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Pie's launch is the litmus test for Project Treble
Android 9.0 Pie is finally here, for some smartphone users at least. It’s a familiar story for many; a new version of Android hits, Pixel users grab it right away, and the rest of us wait for roadmap announcements from our smartphone manufacturers. This can be agonizing, especially as there are often delays.
Project Treble, introduced with Android 8.0 Oreo, should alleviate this stress, making it quicker and easier for manufacturers to update phones. How quickly manufacturers get around to rolling out Pie updates will tell whether Treble has worked or whether Google wasted a lot of time.
Why Treble is so important
Fragmentation is still one of Android’s biggest perceived weaknesses, especially when rolling out more crucial security patches. It’s been a year since Android Oreo’s release, yet the operating system features on just 12 percent of all Android phones currently in use. It just takes manufacturers too long to update existing handsets, and support rarely lasts more than two years.
Historically this hasn’t all been the fault of smartphone manufacturers. Before Project Treble, manufacturers relied on chipset manufacturers like Qualcomm for updating their platforms to work with the latest versions of Android. Older chipsets, especially non-flagship versions quickly dropped from the support list. Treble essentially defines a clear separation between the hardware and software layers, making it simpler for manufacturers to update Android software without waiting for chipset manufacturers.
Google has removed the update bottleneck. Brands don't have any excuses to hide behind anymore.
The good news for consumers is manufacturers don’t have any excuses to hide behind anymore. Google has made providing updates much easier. Now we can see which brands actually care about providing long-term updates. Unfortunately, not all phones updated to Oreo support Project Treble, so many will still miss out on faster updates.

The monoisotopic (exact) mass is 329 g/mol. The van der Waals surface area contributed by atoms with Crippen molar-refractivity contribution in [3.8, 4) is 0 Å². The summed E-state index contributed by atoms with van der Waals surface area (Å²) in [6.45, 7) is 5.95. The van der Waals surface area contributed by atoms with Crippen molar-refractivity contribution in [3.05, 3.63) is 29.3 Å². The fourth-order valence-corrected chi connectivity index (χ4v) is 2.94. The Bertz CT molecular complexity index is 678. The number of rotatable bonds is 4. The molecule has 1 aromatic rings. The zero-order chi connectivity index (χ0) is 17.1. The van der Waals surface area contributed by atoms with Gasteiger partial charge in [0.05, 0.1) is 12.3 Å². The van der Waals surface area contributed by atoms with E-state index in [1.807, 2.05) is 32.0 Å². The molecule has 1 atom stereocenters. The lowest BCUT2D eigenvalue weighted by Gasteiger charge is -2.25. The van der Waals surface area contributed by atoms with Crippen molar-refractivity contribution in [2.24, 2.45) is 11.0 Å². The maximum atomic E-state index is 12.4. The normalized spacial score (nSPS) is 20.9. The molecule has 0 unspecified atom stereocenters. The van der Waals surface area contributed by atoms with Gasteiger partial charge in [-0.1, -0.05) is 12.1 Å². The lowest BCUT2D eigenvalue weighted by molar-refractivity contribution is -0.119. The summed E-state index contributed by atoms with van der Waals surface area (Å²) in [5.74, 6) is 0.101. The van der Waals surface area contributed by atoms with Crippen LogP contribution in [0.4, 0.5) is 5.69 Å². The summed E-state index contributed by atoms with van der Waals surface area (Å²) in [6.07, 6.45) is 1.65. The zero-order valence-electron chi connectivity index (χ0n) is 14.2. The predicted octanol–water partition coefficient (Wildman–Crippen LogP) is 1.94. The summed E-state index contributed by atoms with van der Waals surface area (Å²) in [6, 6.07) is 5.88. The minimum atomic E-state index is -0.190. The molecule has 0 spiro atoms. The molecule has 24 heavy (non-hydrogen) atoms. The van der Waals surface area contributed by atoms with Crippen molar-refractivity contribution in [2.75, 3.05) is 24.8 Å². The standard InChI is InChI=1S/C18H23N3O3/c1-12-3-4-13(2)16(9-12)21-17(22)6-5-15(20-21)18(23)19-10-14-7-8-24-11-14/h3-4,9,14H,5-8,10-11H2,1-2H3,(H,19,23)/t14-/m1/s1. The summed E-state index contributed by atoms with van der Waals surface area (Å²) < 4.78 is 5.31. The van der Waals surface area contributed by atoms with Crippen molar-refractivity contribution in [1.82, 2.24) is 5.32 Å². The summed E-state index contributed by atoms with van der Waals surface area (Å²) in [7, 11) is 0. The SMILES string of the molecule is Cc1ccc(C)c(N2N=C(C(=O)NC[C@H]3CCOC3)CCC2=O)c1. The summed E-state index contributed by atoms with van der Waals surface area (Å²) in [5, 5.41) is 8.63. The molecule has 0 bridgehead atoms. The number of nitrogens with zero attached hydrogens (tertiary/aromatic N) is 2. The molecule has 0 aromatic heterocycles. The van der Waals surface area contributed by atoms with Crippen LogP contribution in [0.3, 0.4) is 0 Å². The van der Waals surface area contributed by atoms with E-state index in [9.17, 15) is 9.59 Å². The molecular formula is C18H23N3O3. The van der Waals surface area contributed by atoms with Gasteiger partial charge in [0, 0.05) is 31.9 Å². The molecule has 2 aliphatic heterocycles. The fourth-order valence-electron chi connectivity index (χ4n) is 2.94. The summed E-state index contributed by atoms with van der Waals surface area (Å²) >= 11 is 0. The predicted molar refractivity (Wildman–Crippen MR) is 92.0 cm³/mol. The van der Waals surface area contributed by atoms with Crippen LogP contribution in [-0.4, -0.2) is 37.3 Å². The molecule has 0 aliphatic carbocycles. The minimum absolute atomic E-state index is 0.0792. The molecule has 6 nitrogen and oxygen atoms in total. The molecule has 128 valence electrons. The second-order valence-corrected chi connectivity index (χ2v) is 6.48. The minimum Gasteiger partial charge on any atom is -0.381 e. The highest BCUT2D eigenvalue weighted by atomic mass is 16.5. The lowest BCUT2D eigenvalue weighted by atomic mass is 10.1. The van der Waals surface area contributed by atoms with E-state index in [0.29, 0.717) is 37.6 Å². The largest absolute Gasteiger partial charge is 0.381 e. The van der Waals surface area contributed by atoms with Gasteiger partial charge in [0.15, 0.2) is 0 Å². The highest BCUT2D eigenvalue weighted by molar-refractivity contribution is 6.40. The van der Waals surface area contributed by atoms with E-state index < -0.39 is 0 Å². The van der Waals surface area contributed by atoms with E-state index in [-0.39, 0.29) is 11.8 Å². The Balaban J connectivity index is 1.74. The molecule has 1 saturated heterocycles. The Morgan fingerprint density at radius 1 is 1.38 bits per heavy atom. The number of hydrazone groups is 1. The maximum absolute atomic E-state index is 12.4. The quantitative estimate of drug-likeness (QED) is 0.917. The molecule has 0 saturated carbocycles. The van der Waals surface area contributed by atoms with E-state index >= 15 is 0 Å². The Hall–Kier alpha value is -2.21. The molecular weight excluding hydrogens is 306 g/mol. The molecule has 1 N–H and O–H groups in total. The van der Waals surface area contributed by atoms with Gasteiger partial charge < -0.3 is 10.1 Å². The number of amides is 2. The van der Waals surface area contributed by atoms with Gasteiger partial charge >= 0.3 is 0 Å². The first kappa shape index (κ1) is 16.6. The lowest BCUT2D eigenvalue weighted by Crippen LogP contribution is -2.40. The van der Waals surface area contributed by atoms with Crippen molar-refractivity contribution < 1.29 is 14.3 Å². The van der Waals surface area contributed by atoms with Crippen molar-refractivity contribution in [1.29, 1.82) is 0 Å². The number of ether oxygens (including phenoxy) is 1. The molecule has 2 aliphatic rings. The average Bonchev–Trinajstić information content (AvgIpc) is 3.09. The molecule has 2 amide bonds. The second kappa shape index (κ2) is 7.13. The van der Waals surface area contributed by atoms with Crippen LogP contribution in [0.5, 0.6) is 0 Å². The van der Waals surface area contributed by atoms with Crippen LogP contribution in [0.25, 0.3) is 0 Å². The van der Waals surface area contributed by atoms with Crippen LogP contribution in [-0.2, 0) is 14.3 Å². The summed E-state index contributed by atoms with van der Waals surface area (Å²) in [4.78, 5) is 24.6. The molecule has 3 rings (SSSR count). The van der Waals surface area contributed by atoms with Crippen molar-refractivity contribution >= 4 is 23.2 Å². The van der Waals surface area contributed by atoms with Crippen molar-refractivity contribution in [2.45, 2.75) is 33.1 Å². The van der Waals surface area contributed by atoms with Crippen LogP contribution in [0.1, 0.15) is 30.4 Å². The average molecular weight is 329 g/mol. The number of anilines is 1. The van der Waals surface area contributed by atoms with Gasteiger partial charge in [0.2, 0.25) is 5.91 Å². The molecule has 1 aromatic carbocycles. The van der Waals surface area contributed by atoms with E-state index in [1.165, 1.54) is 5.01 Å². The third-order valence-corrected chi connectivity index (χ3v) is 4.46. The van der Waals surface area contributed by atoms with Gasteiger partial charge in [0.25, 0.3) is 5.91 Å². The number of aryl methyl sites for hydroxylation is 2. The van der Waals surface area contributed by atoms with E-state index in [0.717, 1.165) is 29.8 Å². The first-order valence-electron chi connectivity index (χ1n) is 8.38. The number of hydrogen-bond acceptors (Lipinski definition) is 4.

Android 9.0 Pie updates should generally arrive a lot faster than previous versions. Manufacturers have had the beta code for a while and can immediately begin work on their final software without the previous chipset wait. Updates should roll out before the end of 2018, rather than in the new year like last time. Any slower and Treble won’t feel like a worthwhile investment.
The situation looks promising so far
A number of Android smartphone manufacturers already appear to be making use of Project Treble to roll very quick Android 9.0 updates out to their handsets. Essential Phone customers are already good to go. OnePlus has also promised updates for its range of smartphones, although a timetable hasn’t been forthcoming. A few other phones from Nokia, Xiaomi, and others also saw Pie beta software, and therefore should get a final version soon.
If big brands delay updates until 2019, Treble won't have been a worthwhile investment.
Larger manufacturers are also making plans for Pie releases this year. Vivo told Android Authority it plans to release Android Pie in Q4 2018. Sony confirmed it will release the update for its XZ1 and XZ2 ranges starting in September. Huawei is also reportedly testing Android 9.0 for high-profile phones like the P20 Pro, Mate 10, and Honor 10.
Of course, we still haven’t heard a peep from a certain large manufacturer, which has historically been slower with updates. Project Treble’s success could well hinge on whether Samsung feels like keeping up with its smaller competitors’ updates.
Project Treble isn’t just about bringing brand new versions of Android to consumers though. It encourages manufacturers to roll out regular security patches and fixes as soon as they are available. For Treble to really be a success, we need to see fast updates to Pie, as well as consistently prompt security patches.